They were bolstered by yet another cohort of fighters in 1985 and onwards. This group, though not exclusive to Kiruhura became critical to the force development and professionalization of UPDF. The current CDF, Gen. David Muhoozi and his compatriots – Gen. James Mugira, Nobel Mayombo, Moses Rwakitarate, Mathew Gureme, Abel Kanduho, Don Nabaasa, Richard Karemire, Muhoozi Keinerugaba, Hebert Kyabihende, Kanyesigye, David Kamukama, Stephen Mugarura, Dr Amos Mukumbi, David Mpeeka, Napoleon Namanya, Keith Katungi, Jackob Gowan to mention but a few.
UPDF is a national force, it’s impossible to list its commanders in a single article. I wanted to highlight the contribution of these few on behalf of the many.
The battle I witnessed was in Lira in 1987. I was in S.6 vacation and decided to visit my relative Col. Patrick Lumumba who was then commanding the 3rd Battalion. Lumumba and Senior Officer Stanley Muhangi were camped at the former residence of the late Milton Obote in Lira town.
This was their command post. 1987/88 was the peak of Lakwena’s rebellion. Commanders Lumumba and Muhangi were surprised by my naivety that I could anticipate a bit of adventure in a war-zone. I had hiked a lift from their drivers returning to Lira from Kampala. I found them eating goat muchomo on a camp-fire at 8pm. I could not miss their naughty eye contact over me, implying: ‘Look at this silly boy; he doesn’t know what he is walking into! They had intelligence of an impending attack within hours!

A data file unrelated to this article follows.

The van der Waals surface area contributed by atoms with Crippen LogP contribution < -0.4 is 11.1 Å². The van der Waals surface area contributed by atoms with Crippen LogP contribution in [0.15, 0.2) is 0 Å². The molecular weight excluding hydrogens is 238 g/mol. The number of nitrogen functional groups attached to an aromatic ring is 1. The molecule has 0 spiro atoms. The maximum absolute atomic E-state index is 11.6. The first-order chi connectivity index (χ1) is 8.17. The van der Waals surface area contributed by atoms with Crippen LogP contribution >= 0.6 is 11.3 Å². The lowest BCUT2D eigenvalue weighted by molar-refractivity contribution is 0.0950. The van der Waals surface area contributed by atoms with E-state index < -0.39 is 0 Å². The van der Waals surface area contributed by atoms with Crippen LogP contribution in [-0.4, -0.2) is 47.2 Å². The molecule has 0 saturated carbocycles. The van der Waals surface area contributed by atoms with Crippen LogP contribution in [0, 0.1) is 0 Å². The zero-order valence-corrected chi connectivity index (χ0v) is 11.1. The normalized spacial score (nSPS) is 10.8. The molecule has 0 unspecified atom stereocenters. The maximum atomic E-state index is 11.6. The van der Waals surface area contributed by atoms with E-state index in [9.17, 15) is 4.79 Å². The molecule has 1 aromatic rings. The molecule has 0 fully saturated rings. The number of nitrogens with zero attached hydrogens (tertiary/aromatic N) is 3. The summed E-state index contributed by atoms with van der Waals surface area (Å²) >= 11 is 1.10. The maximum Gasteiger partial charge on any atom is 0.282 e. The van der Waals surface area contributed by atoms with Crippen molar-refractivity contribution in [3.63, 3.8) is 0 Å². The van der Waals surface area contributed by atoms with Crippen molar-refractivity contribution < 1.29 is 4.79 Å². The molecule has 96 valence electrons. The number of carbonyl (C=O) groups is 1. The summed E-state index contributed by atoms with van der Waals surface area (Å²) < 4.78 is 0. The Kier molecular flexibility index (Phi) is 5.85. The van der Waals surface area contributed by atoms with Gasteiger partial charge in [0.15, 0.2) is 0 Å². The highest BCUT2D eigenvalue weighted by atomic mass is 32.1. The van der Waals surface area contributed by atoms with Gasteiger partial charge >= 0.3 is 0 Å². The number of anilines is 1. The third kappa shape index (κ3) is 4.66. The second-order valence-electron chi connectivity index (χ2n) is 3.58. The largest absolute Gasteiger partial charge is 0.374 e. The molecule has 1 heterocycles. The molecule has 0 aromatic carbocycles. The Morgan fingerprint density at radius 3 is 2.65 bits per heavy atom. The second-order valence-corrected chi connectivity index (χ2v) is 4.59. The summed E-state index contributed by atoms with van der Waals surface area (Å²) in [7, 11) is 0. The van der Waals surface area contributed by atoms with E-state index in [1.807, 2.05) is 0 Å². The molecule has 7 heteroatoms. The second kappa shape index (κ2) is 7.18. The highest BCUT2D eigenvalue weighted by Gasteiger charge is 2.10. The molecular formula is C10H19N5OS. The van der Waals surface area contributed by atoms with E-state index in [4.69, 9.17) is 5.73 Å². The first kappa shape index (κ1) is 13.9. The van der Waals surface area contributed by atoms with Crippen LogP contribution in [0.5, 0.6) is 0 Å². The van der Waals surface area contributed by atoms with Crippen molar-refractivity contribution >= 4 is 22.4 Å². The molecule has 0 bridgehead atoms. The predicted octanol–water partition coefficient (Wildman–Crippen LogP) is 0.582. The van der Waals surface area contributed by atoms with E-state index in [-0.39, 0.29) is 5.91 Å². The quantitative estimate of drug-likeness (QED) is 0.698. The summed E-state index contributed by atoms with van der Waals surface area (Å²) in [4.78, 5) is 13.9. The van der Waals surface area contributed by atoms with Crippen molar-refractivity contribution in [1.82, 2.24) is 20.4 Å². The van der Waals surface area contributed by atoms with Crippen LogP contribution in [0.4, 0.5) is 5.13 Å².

Lo and behold, Lakwena’s rebels attacked Lira at dawn of the same night I arrived. I did not know that Senior Commanders pick big guns to fight at the frontline; until then, I assumed commanding officers do it from the safer rear. I watched as Lumumba and Muhangi grabbed sub-machine guns and fell-in with their soldiers in the dead of night. All I could hear was gunshots all around.
Only I and Katema the battalion doctor, later found to be a quack were left behind with sentries. ‘Dr’ Katema continued treating NRA soldiers until he was rumbled as an S.6 leaver in 1992. He was demoted & dismissed from his unit in the north.
I observed as he stabilized casualties brought in with injuries. It is amazing how one can successfully pretend to be a Doctor for such a long time undetected. At the Lira battle, I saw him pull a curtain to remove a bullet lodged in the skull of a soldier. Meanwhile, a helicopter in which Maj. Gen. Fred Rwigyema, over all Commander of the war theatre in the north landed at Lira. The chopper was used to airlift the casualties to Kampala.
Guns fell silent around 9. 00 am and Lakwena had lost most of the attacking militia. We went out in the field to count bodies of the rebels. I couldn’t get beyond 40 as I was overwhelmed by nausea because of the smell of human fresh & gunpowder in the air. I observed the fresh smell of war!
NRA lost 2 soldiers and 4 were injured. Amazingly, the soldier operated on by ‘Dr’ Katema survived! I had planned to spend the whole of my vacation in Lira; I quickly changed my mind when the late Col. Lumumba suggested that I return to Kampala with his driver. He had earlier successfully persuaded me not to join NRA.
Dennis Katungi is the Communications & Media Relations Manager, Uganda Media Centre. @Dennis_Katungi